NCAJ’s website is defined by a modern look that feels polished and professional while still distinctly fresh. Design elements like professional photography and custom-styled testimonials keep the focus on NCAJ’s members, while prominent calls-to-action encourage qualified visitors to join the association. 

In terms of best practices, we particularly like how NCAJ chose a news setup that includes two category filters and a dedicated keyword search bar. 

Read more about the project in our case study

North Carolina Bar Association

About the Association:

The North Carolina Bar Association is a membership organization for the state’s large legal community. We worked with the NCBA on two websites – one for the NC Bar Foundation, and another for the association’s primary property,

Website Highlights: 

The main NCBA website contains a significant amount of content for a variety of stakeholders, so a defining element is the full-screen megamenu that outlines key topics and resources. The megamenu’s clean design and clear segmentation options streamline the navigation process and improve overall user experience. 

Other helpful elements are a comprehensive landing page for the public, a searchable calendar, and quicklinks to the member login and Join pages in the upper right corner of the header.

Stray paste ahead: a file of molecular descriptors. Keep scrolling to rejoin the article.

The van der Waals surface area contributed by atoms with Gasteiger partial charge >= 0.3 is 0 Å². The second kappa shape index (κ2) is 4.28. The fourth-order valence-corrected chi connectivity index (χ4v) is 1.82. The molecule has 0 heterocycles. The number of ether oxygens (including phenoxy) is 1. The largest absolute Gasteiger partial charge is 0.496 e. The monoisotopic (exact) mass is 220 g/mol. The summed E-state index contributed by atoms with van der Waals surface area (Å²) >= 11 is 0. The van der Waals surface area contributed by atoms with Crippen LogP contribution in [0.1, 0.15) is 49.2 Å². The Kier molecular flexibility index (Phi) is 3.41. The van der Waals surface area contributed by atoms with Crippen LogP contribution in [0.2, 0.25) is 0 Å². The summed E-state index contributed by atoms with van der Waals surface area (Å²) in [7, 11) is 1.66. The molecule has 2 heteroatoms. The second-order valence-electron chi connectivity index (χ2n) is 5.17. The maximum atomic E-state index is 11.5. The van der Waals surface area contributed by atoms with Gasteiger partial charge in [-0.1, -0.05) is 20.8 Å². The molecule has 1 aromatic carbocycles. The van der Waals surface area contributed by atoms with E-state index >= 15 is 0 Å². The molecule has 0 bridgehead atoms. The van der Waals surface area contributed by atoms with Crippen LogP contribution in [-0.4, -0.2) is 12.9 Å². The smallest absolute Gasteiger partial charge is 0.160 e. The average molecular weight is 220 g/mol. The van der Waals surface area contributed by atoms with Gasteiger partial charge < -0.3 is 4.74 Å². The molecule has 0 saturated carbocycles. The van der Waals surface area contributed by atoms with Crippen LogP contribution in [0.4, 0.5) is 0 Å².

Read more about the project in our case study


Considering the ongoing shift towards virtual gatherings and digital organizing, it’s more important than ever to make sure that your association’s web presence is professional, informative, and user-friendly. By incorporating some of the best practices mentioned in this post, you’ll be well on your way towards giving your association a leg up online. 

Not sure where to start? Feel free to reach out to us if you’d like to chat through specific suggestions for making the most of your association’s website. And if you’d like to start fresh, we’re also happy to help you prepare for a new web design project!